This question already has an answer here:
Wikipedia says that
Classically, electromagnetic radiation consists of electromagnetic waves, which are synchronized oscillations of electric and magnetic fields that propagate at the speed of light through a vacuum. The oscillations of the two fields are perpendicular to each other and perpendicular to the direction of energy and wave propagation, forming a transverse wave.
The page also includes this image:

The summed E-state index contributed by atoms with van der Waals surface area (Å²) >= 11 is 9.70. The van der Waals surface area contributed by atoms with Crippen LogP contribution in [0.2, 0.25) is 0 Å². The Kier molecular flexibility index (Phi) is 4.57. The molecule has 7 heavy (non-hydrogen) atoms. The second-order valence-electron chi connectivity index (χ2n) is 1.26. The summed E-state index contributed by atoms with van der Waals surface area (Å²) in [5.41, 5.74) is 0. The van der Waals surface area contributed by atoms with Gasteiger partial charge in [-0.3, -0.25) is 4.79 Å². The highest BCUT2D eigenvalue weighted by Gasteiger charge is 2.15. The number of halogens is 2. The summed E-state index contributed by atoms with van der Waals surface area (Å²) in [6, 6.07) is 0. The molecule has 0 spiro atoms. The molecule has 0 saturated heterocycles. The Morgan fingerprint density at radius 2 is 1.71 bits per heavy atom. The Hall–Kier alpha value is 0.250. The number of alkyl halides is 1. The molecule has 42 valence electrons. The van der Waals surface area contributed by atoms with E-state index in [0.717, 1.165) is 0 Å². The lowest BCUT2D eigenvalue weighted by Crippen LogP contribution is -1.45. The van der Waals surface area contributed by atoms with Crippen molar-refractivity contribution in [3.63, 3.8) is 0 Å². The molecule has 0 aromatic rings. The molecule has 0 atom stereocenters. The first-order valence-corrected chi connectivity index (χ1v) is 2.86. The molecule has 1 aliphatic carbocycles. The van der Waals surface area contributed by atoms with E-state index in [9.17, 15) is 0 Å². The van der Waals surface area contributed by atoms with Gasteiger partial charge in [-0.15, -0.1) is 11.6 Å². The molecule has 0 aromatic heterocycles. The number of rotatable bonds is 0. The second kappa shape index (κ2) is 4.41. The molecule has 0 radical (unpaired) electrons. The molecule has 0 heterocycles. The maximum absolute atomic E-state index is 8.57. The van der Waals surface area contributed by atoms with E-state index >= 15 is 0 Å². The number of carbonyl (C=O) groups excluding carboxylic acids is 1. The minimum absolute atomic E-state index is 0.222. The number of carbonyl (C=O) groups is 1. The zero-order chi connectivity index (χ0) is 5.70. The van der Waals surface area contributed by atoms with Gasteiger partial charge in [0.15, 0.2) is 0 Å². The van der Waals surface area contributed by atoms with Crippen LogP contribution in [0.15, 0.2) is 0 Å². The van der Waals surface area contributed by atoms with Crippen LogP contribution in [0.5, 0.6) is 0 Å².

which shows that.
But I find that sometimes the wave is represented with B-field at is peak on the nodes, like here:
taken from Wikimedia Commons, and it would make some sense, too, considering that it grows with acceleration and this is maximal there.
Can you please say if the second picture is wrong, and if those representations are both a mere pictorial, fictional, simplified, arbitrary representation of an EM wave?
Do you know if modern instruments are able to record with precision the oscillations of the electric and magnetic field when detecting photons (now we have lots of collimated photons in laser beams can you detect the fiels at the emittter or receiver) ?